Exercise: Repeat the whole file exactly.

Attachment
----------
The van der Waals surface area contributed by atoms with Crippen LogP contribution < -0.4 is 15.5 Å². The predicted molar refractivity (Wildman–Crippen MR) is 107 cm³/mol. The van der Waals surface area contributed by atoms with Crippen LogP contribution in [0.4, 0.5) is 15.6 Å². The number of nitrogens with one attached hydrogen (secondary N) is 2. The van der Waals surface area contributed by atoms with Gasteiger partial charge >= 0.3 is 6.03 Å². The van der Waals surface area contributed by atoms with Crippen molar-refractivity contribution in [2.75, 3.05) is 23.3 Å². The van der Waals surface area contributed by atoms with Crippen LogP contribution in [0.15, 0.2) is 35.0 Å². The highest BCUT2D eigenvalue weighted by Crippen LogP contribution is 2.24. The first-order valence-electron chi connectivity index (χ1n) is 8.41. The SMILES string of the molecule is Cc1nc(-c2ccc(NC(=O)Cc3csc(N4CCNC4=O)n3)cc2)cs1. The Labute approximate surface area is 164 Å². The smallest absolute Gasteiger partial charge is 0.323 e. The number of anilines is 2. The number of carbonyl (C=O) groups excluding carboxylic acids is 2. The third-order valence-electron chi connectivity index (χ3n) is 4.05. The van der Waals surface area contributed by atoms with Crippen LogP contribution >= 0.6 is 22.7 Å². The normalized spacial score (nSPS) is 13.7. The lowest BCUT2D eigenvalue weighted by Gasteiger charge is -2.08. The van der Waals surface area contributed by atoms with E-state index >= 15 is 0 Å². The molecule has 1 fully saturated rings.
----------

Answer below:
The van der Waals surface area contributed by atoms with Crippen LogP contribution < -0.4 is 15.5 Å². The predicted molar refractivity (Wildman–Crippen MR) is 107 cm³/mol. The van der Waals surface area contributed by atoms with Crippen LogP contribution in [0.4, 0.5) is 15.6 Å². The number of nitrogens with one attached hydrogen (secondary N) is 2. The van der Waals surface area contributed by atoms with Gasteiger partial charge >= 0.3 is 6.03 Å². The van der Waals surface area contributed by atoms with Crippen molar-refractivity contribution in [2.75, 3.05) is 23.3 Å². The van der Waals surface area contributed by atoms with Crippen LogP contribution in [0.15, 0.2) is 35.0 Å². The highest BCUT2D eigenvalue weighted by Crippen LogP contribution is 2.24. The first-order valence-electron chi connectivity index (χ1n) is 8.41. The SMILES string of the molecule is Cc1nc(-c2ccc(NC(=O)Cc3csc(N4CCNC4=O)n3)cc2)cs1. The Labute approximate surface area is 164 Å². The smallest absolute Gasteiger partial charge is 0.323 e. The number of anilines is 2. The number of carbonyl (C=O) groups excluding carboxylic acids is 2. The third-order valence-electron chi connectivity index (χ3n) is 4.05. The van der Waals surface area contributed by atoms with Crippen LogP contribution >= 0.6 is 22.7 Å². The normalized spacial score (nSPS) is 13.7. The lowest BCUT2D eigenvalue weighted by Gasteiger charge is -2.08. The van der Waals surface area contributed by atoms with E-state index >= 15 is 0 Å². The molecule has 1 fully saturated rings.